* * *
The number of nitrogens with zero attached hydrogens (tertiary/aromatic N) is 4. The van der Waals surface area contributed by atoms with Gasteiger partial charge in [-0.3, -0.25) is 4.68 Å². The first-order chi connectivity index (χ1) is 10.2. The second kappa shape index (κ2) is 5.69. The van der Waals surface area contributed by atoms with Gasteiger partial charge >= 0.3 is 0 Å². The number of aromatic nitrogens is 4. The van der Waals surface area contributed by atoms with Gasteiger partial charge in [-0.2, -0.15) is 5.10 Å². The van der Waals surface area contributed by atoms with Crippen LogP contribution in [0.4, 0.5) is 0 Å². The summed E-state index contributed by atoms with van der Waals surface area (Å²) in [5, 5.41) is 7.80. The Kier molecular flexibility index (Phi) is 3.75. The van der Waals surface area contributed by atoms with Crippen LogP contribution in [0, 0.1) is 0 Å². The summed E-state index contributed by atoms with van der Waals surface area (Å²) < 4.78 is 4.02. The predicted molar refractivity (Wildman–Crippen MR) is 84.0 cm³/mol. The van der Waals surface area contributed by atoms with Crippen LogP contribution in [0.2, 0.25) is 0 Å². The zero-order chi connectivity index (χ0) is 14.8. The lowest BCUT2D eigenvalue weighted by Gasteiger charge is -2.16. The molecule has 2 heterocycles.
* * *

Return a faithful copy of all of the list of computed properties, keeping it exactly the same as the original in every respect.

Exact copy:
The number of nitrogens with zero attached hydrogens (tertiary/aromatic N) is 4. The van der Waals surface area contributed by atoms with Gasteiger partial charge in [-0.3, -0.25) is 4.68 Å². The first-order chi connectivity index (χ1) is 10.2. The second kappa shape index (κ2) is 5.69. The van der Waals surface area contributed by atoms with Gasteiger partial charge >= 0.3 is 0 Å². The number of aromatic nitrogens is 4. The van der Waals surface area contributed by atoms with Gasteiger partial charge in [-0.2, -0.15) is 5.10 Å². The van der Waals surface area contributed by atoms with Crippen LogP contribution in [0.4, 0.5) is 0 Å². The summed E-state index contributed by atoms with van der Waals surface area (Å²) in [5, 5.41) is 7.80. The Kier molecular flexibility index (Phi) is 3.75. The van der Waals surface area contributed by atoms with Crippen LogP contribution in [0, 0.1) is 0 Å². The summed E-state index contributed by atoms with van der Waals surface area (Å²) < 4.78 is 4.02. The predicted molar refractivity (Wildman–Crippen MR) is 84.0 cm³/mol. The van der Waals surface area contributed by atoms with Crippen LogP contribution in [0.2, 0.25) is 0 Å². The zero-order chi connectivity index (χ0) is 14.8. The lowest BCUT2D eigenvalue weighted by Gasteiger charge is -2.16. The molecule has 2 heterocycles.